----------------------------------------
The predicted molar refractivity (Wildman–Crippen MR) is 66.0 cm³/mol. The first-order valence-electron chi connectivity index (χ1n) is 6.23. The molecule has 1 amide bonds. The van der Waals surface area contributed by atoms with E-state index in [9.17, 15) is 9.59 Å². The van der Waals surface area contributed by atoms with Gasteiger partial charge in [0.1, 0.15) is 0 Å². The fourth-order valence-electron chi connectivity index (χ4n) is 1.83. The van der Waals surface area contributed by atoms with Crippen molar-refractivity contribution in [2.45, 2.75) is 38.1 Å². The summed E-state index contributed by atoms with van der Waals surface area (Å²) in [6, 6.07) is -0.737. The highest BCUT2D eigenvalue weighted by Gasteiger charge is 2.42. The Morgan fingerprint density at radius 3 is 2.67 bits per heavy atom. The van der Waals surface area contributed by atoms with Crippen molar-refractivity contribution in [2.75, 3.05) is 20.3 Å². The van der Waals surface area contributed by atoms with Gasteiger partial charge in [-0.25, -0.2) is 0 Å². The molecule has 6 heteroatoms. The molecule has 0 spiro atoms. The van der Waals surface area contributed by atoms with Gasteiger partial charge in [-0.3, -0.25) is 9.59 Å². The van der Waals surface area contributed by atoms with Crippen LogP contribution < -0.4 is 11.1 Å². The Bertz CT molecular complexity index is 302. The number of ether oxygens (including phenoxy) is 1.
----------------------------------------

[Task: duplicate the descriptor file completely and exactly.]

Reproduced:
The predicted molar refractivity (Wildman–Crippen MR) is 66.0 cm³/mol. The first-order valence-electron chi connectivity index (χ1n) is 6.23. The molecule has 1 amide bonds. The van der Waals surface area contributed by atoms with E-state index in [9.17, 15) is 9.59 Å². The van der Waals surface area contributed by atoms with Gasteiger partial charge in [0.1, 0.15) is 0 Å². The fourth-order valence-electron chi connectivity index (χ4n) is 1.83. The van der Waals surface area contributed by atoms with Crippen molar-refractivity contribution in [2.45, 2.75) is 38.1 Å². The summed E-state index contributed by atoms with van der Waals surface area (Å²) in [6, 6.07) is -0.737. The highest BCUT2D eigenvalue weighted by Gasteiger charge is 2.42. The Morgan fingerprint density at radius 3 is 2.67 bits per heavy atom. The van der Waals surface area contributed by atoms with Crippen molar-refractivity contribution in [2.75, 3.05) is 20.3 Å². The van der Waals surface area contributed by atoms with Gasteiger partial charge in [-0.25, -0.2) is 0 Å². The molecule has 6 heteroatoms. The molecule has 0 spiro atoms. The van der Waals surface area contributed by atoms with Gasteiger partial charge in [-0.3, -0.25) is 9.59 Å². The van der Waals surface area contributed by atoms with Crippen LogP contribution < -0.4 is 11.1 Å². The Bertz CT molecular complexity index is 302. The number of ether oxygens (including phenoxy) is 1.